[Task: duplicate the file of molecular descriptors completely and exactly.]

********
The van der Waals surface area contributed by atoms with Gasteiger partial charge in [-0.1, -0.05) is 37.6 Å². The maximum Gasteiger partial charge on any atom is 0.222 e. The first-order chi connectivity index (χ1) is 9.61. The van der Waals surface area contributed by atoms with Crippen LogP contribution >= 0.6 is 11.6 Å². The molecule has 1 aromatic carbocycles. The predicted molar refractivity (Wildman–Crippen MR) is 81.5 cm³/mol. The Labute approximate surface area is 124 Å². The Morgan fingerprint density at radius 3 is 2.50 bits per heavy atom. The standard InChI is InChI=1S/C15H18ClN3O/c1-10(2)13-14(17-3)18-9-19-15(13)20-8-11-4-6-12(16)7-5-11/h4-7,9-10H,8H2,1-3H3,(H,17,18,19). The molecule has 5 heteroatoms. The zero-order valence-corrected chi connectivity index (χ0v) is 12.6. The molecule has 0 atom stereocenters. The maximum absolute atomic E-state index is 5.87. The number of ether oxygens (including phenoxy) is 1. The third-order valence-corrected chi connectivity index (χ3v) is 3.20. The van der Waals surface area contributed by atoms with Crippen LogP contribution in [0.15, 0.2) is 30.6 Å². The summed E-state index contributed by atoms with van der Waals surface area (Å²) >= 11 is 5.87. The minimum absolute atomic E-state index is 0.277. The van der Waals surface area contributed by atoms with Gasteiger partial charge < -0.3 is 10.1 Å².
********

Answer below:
The van der Waals surface area contributed by atoms with Gasteiger partial charge in [-0.1, -0.05) is 37.6 Å². The maximum Gasteiger partial charge on any atom is 0.222 e. The first-order chi connectivity index (χ1) is 9.61. The van der Waals surface area contributed by atoms with Crippen LogP contribution >= 0.6 is 11.6 Å². The molecule has 1 aromatic carbocycles. The predicted molar refractivity (Wildman–Crippen MR) is 81.5 cm³/mol. The Labute approximate surface area is 124 Å². The Morgan fingerprint density at radius 3 is 2.50 bits per heavy atom. The standard InChI is InChI=1S/C15H18ClN3O/c1-10(2)13-14(17-3)18-9-19-15(13)20-8-11-4-6-12(16)7-5-11/h4-7,9-10H,8H2,1-3H3,(H,17,18,19). The molecule has 5 heteroatoms. The zero-order valence-corrected chi connectivity index (χ0v) is 12.6. The molecule has 0 atom stereocenters. The maximum absolute atomic E-state index is 5.87. The number of ether oxygens (including phenoxy) is 1. The third-order valence-corrected chi connectivity index (χ3v) is 3.20. The van der Waals surface area contributed by atoms with Crippen LogP contribution in [0.15, 0.2) is 30.6 Å². The summed E-state index contributed by atoms with van der Waals surface area (Å²) >= 11 is 5.87. The minimum absolute atomic E-state index is 0.277. The van der Waals surface area contributed by atoms with Gasteiger partial charge < -0.3 is 10.1 Å².